The Patient Protection and Affordable Health Care Act, known informally as the health care reform law, went into effect on March 23, 2010, and makes several significant changes to the Stark Act.

First, the new law requires the Department of Health and Human Services (HHS) to create and implement a new Stark Act self-disclosure protocol within six months, which would allow health care entities to self-report Stark Act violations to the government. Under the new self-disclosure protocol, the Secretary of HHS will have the authority to reduce repayments and penalties for Stark Act violations, depending on provider cooperation and the timeliness of the self-disclosure. Once implemented, this new self-disclosure protocol should give providers a clear process for dealing with internally discovered Stark Act violations.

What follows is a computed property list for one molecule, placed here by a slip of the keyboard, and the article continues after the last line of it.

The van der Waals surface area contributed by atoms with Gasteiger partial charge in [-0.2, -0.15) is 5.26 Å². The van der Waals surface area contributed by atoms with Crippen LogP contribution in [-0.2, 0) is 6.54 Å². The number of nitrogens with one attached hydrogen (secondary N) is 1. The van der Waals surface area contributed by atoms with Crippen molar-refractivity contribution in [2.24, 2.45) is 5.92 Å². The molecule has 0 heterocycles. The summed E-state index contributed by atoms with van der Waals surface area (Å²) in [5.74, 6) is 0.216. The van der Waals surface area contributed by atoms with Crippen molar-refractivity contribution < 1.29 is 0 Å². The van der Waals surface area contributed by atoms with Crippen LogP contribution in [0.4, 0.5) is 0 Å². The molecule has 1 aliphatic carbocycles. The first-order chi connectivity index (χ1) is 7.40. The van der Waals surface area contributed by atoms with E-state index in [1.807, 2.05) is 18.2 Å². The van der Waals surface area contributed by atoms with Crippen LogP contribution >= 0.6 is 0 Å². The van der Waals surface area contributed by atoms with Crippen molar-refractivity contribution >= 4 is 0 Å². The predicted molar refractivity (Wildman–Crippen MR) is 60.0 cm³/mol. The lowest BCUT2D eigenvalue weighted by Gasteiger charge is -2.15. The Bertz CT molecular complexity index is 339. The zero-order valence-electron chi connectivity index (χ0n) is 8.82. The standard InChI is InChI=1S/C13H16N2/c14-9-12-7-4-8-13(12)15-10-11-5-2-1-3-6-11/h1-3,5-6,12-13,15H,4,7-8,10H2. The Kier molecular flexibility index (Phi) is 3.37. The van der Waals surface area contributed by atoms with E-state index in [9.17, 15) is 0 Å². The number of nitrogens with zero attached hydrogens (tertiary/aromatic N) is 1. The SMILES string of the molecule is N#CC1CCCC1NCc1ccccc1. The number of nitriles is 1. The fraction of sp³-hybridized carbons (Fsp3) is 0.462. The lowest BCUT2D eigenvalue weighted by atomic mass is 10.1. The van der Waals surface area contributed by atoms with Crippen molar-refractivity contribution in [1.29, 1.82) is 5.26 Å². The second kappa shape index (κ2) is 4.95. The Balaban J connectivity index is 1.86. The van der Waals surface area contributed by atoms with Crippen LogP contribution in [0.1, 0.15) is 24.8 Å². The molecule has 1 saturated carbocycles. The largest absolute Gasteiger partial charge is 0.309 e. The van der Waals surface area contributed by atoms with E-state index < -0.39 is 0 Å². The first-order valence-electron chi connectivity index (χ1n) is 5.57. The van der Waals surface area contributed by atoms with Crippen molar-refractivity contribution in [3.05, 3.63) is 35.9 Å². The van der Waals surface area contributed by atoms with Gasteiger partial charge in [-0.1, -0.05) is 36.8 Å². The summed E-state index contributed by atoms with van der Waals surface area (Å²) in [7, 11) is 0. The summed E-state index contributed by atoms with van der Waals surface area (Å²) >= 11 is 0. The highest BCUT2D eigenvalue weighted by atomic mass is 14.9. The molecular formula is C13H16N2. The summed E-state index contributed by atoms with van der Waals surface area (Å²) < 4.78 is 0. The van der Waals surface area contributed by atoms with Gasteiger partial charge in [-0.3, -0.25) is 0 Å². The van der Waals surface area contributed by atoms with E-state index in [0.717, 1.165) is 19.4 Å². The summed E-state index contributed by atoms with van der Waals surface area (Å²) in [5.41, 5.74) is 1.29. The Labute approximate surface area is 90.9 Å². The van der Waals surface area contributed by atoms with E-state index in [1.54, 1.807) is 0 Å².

Second, the new law requires referring physicians to inform their patients of alternate suppliers of designated health services (DHS) prior to providing DHS to the patient pursuant to the in-office ancillary services exception under the Stark Act. The physician now must provide the patient with a written list of suppliers who furnish similar DHS services in the local area prior to providing the DHS under the in-office ancillary services exception.

Third, the new law prevents future physician ownership of hospitals originally allowed under the Stark Act's whole hospital exception. The law contains a grandfather clause that allows previously created physician-owned hospitals to continue operating, but prevents the hospital from increasing the percent of physician ownership in such hospital.

Because the health care reform law is new and changes may occur in the future, providers impacted by these changes should continue to follow the health care reform debate.